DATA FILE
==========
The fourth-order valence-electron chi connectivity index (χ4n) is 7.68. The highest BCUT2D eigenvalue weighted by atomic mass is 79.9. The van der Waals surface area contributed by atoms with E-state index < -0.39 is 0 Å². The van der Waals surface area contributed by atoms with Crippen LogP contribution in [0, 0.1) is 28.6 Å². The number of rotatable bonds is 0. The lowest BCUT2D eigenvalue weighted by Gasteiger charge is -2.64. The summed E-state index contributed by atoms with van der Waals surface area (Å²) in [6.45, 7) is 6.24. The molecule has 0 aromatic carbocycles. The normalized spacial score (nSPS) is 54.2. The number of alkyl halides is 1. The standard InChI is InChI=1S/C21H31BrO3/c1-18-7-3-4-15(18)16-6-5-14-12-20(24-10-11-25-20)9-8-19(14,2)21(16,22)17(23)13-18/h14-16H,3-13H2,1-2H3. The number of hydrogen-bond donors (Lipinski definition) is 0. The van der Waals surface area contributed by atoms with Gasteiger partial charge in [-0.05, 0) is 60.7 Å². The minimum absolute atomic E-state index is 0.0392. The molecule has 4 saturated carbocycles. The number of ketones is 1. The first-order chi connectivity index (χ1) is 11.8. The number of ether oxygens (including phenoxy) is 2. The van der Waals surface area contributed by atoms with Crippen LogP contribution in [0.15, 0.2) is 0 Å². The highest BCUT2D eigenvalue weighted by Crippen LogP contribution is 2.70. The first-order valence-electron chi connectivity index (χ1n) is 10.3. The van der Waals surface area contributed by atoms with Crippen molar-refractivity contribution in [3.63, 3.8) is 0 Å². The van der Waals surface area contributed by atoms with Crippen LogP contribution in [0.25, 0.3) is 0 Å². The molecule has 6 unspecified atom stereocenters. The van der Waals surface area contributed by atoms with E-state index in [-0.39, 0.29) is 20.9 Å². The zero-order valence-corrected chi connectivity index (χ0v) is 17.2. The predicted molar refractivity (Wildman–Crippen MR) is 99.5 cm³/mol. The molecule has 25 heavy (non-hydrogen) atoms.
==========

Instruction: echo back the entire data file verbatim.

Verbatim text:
The fourth-order valence-electron chi connectivity index (χ4n) is 7.68. The highest BCUT2D eigenvalue weighted by atomic mass is 79.9. The van der Waals surface area contributed by atoms with E-state index < -0.39 is 0 Å². The van der Waals surface area contributed by atoms with Crippen LogP contribution in [0, 0.1) is 28.6 Å². The number of rotatable bonds is 0. The lowest BCUT2D eigenvalue weighted by Gasteiger charge is -2.64. The summed E-state index contributed by atoms with van der Waals surface area (Å²) in [6.45, 7) is 6.24. The molecule has 0 aromatic carbocycles. The normalized spacial score (nSPS) is 54.2. The number of alkyl halides is 1. The standard InChI is InChI=1S/C21H31BrO3/c1-18-7-3-4-15(18)16-6-5-14-12-20(24-10-11-25-20)9-8-19(14,2)21(16,22)17(23)13-18/h14-16H,3-13H2,1-2H3. The number of hydrogen-bond donors (Lipinski definition) is 0. The van der Waals surface area contributed by atoms with Gasteiger partial charge in [-0.05, 0) is 60.7 Å². The minimum absolute atomic E-state index is 0.0392. The molecule has 4 saturated carbocycles. The number of ketones is 1. The first-order chi connectivity index (χ1) is 11.8. The number of ether oxygens (including phenoxy) is 2. The van der Waals surface area contributed by atoms with Crippen LogP contribution in [0.15, 0.2) is 0 Å². The highest BCUT2D eigenvalue weighted by Crippen LogP contribution is 2.70. The first-order valence-electron chi connectivity index (χ1n) is 10.3. The van der Waals surface area contributed by atoms with Crippen molar-refractivity contribution in [3.63, 3.8) is 0 Å². The van der Waals surface area contributed by atoms with Crippen LogP contribution in [0.25, 0.3) is 0 Å². The molecule has 6 unspecified atom stereocenters. The van der Waals surface area contributed by atoms with E-state index in [-0.39, 0.29) is 20.9 Å². The zero-order valence-corrected chi connectivity index (χ0v) is 17.2. The predicted molar refractivity (Wildman–Crippen MR) is 99.5 cm³/mol. The molecule has 25 heavy (non-hydrogen) atoms.